MACHIAS, Maine — Susan Farley of the Washington Hancock Community Agency is on the front lines of what some days feels like a losing venture.

“I answer the phone when people call for help,” she said Tuesday. “I’m the one that often has to turn them away.”

This winter, Farley said, the volume of calls indicates that there is a crisis. Many agencies that provide fuel assistance already are out of money, fuel prices are 30 percent higher than last year, and it has been a cold and stormy winter. Families that may have had a savings account for backup a year ago are now running on empty.

“I take 100 to 200 calls a day,” Farley said.

Warming centers are being established at churches, community centers and Grange halls across the Down East region; neighbors are watching out for neighbors; and home sharing — two families living in one residence to cut expenses — is commonplace.

Still the need persists and expands.

Helen Vose of the Machias Food Pantry, which operates on donations, says the organization is out of money.

“Since Dec. 10, I’ve had 51 calls for fuel,” she said. “It is an overwhelming crisis. I’ve been doing this for 25 years, and I have never seen it this bad. I’m terrified.”

More than 20 representatives of area agencies, churches, towns and the county, as well as from each of Maine’s congressional delegation offices, gathered in Machias on Tuesday to try to obtain an overall picture of the fuel crisis in Washington County and to collaborate on solutions.

“We aren’t going to have enough money to heat every home, so what are we going to do?” Wendy Harrington of Maine Sea Coast Mission in Cherryfield asked those participating. “It is horrible to say no to people when they are crying on the other end of the phone.”

Jack Kelling is a housing rehabilitation specialist with Washington Hancock Community Agency.

“We ran out of money last October, and yet we have plenty of homeless,” he told the gathering. “They are living in vans, in campers, in condemned buildings. They have nowhere else to go.”

The participants said there is no typical person in need. Senior citizens tend to hang on longer before asking for help, but middle-class families also now are struggling along with single parents and the unemployed.

“More and more callers are moms whose grown children have moved in, and no one has a contingency plan,” Harrington said.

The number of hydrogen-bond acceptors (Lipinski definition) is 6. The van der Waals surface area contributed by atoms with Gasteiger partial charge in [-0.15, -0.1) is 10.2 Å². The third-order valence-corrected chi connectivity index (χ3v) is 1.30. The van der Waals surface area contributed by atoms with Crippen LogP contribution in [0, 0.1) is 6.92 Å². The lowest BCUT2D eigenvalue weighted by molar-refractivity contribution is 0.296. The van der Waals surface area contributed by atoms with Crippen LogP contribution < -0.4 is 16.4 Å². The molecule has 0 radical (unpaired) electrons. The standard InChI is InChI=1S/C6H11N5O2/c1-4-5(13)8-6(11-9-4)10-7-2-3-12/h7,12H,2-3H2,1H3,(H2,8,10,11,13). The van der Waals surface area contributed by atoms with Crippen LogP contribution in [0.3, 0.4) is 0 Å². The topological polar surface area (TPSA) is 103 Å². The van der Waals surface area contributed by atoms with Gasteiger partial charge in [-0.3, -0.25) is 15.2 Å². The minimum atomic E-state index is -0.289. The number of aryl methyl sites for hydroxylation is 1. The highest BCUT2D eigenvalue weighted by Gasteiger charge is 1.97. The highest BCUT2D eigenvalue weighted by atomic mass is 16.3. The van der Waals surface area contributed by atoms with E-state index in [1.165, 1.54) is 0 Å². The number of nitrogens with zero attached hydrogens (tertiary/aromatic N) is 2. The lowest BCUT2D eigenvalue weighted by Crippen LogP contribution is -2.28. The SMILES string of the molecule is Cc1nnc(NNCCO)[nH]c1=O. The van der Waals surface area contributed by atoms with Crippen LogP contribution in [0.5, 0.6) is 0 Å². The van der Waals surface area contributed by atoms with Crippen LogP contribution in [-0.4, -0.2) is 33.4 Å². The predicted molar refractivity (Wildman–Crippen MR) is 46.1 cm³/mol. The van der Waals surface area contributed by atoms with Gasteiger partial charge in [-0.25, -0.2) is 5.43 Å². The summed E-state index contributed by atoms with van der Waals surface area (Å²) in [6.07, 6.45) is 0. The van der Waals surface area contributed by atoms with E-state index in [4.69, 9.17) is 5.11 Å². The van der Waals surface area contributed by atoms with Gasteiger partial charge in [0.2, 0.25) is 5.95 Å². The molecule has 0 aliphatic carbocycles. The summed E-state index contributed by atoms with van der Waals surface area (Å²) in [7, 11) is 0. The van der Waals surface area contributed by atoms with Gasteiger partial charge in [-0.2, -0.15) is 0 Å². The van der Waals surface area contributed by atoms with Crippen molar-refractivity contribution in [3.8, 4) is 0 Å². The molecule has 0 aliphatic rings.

Joe Perkins, also of WHCA, said the need is tremendous.

“By the end of April, we will have taken 7,000 applications from families seeking help,” he said. “This a sad commentary. There is no economic recovery up here in Washington and Hancock counties.”

Perkins said the average assistance provided to families last year was $850 for the season. This year, that will be about $830. “But fuel is higher in cost this year, and this winter is colder,” he said. “We have hundreds of people asking for help that never asked before.”

Perkins said WHCA’s The Heating and Warmth, or THAW, program operates on donations and is on target to meet last year’s funding of $100,000.

“This enabled us to help 500 additional families,” Perkins said.

Machias Town Manager Chris Loughlin said applicants are being carefully screened, “but we are looking at survival here.”

Warming centers — places for people to visit for a few hours to get warm, socialize and sometimes get a meal — have been springing up across the county. They now are located in Jonesboro, Cherryfield and Milbridge and are contemplated in a dozen more places.

Murray Drisko said the Chandler River Warming Center in Jonesboro fed 38 people Monday, along with providing a warm place to be for two to three hours.

“We’re not fancy,” he said. “It is a simple place located in the town’s community center where people can get warm, eat and socialize. Most of our visitors are older people who live alone.”

Gini King of the Washington County Food and Fuel Alliance appealed to representatives from U.S. Sens. Susan Collins and Olympia Snowe and U.S. Rep. Michael Michaud.

“We need more dollars,” she said. “Washington County has a greater percentage of poor than any other county. The need is greater here.”

Some of the other suggestions made included:

– Investigate congregate and shared housing.

– Create and advertise more warming centers.

– Create a resource and reference directory to help those in need navigate the assistance system.

– Urge neighbors to watch out for their neighbors and step in when it is obvious that help is needed.

In the meantime, anyone who needs assistance can contact 2-1-1 Maine, a comprehensive statewide directory of available health and human services. To obtain information about resources available in any part of the state, call toll-free 211 or visit The 211 service is provided 24 hours a day seven days a week.